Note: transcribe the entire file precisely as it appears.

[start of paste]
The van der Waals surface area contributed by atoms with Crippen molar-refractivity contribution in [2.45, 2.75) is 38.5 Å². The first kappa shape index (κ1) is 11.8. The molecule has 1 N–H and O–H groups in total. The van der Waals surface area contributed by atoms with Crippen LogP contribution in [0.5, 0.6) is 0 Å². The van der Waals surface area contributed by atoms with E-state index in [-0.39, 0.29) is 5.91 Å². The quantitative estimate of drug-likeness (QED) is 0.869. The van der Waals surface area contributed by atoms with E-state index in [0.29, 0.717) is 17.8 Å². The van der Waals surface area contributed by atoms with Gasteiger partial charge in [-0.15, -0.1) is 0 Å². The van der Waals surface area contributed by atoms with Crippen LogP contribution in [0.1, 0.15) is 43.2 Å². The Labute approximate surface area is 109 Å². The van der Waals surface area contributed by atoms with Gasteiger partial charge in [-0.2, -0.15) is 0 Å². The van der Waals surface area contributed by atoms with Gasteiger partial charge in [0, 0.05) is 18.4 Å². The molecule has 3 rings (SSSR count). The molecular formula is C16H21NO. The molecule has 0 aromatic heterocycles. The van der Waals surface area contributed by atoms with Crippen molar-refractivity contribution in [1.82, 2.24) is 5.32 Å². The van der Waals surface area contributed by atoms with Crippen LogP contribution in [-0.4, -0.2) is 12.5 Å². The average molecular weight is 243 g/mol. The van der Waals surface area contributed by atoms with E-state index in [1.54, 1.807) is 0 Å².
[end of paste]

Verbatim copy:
The van der Waals surface area contributed by atoms with Crippen molar-refractivity contribution in [2.45, 2.75) is 38.5 Å². The first kappa shape index (κ1) is 11.8. The molecule has 1 N–H and O–H groups in total. The van der Waals surface area contributed by atoms with Crippen LogP contribution in [0.5, 0.6) is 0 Å². The van der Waals surface area contributed by atoms with E-state index in [-0.39, 0.29) is 5.91 Å². The quantitative estimate of drug-likeness (QED) is 0.869. The van der Waals surface area contributed by atoms with E-state index in [0.29, 0.717) is 17.8 Å². The van der Waals surface area contributed by atoms with Gasteiger partial charge in [-0.15, -0.1) is 0 Å². The van der Waals surface area contributed by atoms with Crippen LogP contribution in [0.1, 0.15) is 43.2 Å². The Labute approximate surface area is 109 Å². The van der Waals surface area contributed by atoms with Gasteiger partial charge in [-0.2, -0.15) is 0 Å². The van der Waals surface area contributed by atoms with Gasteiger partial charge in [0, 0.05) is 18.4 Å². The molecule has 3 rings (SSSR count). The molecular formula is C16H21NO. The molecule has 0 aromatic heterocycles. The van der Waals surface area contributed by atoms with Crippen molar-refractivity contribution in [1.82, 2.24) is 5.32 Å². The van der Waals surface area contributed by atoms with Crippen LogP contribution in [-0.4, -0.2) is 12.5 Å². The average molecular weight is 243 g/mol. The van der Waals surface area contributed by atoms with E-state index in [1.54, 1.807) is 0 Å².